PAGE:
This eTip has focused on the em dash, as it is by far the more commonly used of the two. What function, then, does the shorter en dash serve?

Use an en dash to show a span or range of numbers, dates, or time.

The 2011–14 fiscal years were a boon for business.

Please look specifically at pages 24–28 of the report.

However, unless you are publishing an important document, almost no one will take issue if you use a hyphen in between spans of numbers.

Creating Dashes

Most word processors will automatically create an em dash when you type two hyphens in a row. You can also use these commands to type an em dash in Word:

  • Mac users: option + shift + - (minus/hyphen) key
  • PC users: alt + ctrl + - (minus) key

To create en dashes in Word, you can use these commands:

  • Mac users: option + - (minus/hyphen) key
  • PC users: ctrl + - (minus) key

Spacing Around Dashes

You may have noticed that we did not include a space before or after our em dashes. That choice is stylistic.

Our preferred guide—The Chicago Manual of Style—calls for no spaces. Other style guides — like the AP Stylebook — call for one space before and after each dash.

As for all stylistic toss-ups, consistency is key. Choose the version your business endorses, and stick to it.


Play the Editor!

Review these sentences from leading online business publications. Try rewriting them without em dashes. Does the new sentence feel different? Is the sentence better or worse without the dashes? Scroll down for our commentary.

  1. Amazon lists over 40,000 personal finance books. While I haven’t read each one—contrary to what my kids think, I do (sort of) have a life—I am willing to bet that in the vast majority, the subject of debt gets far less attention than basics like how to invest in stocks and bonds. That’s a mistake.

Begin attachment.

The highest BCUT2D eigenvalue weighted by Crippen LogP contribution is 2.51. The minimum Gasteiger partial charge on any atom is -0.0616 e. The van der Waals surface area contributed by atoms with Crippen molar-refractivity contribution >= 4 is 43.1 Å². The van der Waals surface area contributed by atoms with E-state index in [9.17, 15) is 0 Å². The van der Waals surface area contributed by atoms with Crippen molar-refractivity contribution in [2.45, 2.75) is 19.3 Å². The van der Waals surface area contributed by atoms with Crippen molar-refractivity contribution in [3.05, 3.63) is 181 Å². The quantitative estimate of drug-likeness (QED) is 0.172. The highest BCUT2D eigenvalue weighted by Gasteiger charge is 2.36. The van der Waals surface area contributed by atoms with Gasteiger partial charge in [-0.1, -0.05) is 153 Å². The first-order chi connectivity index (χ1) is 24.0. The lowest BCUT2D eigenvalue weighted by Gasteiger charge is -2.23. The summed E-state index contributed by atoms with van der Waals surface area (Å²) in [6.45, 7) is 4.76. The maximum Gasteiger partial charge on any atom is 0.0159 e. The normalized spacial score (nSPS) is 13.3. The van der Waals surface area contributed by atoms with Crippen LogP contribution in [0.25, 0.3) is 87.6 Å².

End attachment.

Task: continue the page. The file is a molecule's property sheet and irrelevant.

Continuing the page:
2. When nutritionists rank popular diets, the Mediterranean diet often comes out at or near the top. And it's no surprise why—its well-touted health benefits include everything from improved memory function to a longer life.
  3. It is also important to remember that some conflict—at least the right kinds of conflict—can be channeled effectively, and even productively.
  4. BlackRock, the world's largest asset manager, says that it will now make climate change central to its investment considerations. And not just for environmental reasons—but because it believes that climate change is reshaping the world's financial system.

Get More Support

Check out the Write for Business Guide and Courses for more advice on punctuation.


Editor’s Recommendations

  1. Commentary: You could replace the dashes with a pair of commas, though they would not clearly set off the explanatory material from the introductory clause. You would not want to replace the em dashes with parentheses since the explanatory material already contains parentheses. 
  2. Commentary: You could replace the dash with a colon or a period. A colon, like a dash, would draw attention to the end of the sentence. However, the colon feels like a stop sign (Halt: This is important!). The dash works better as a sort of natural continuation of the first idea in the sentence. Then again, you might simply decide to replace the dash with a period and start a new sentence. 
  3. Commentary: You could replace the dashes with commas or parentheses, though dashes do a better job than commas of making the embedded idea stand out. And since the language of the excerpt is conversational, dashes might be more appropriate than formal parentheses. 
  4. Commentary: Replacing the dash with a comma could work quite well in this example; the flow of the writing would not change much at all. However, the dash does change the emphasis of the sentence. Whereas a comma invites the reader to see the ideas on either side as equals, the dash shifts the emphasis to the second clause.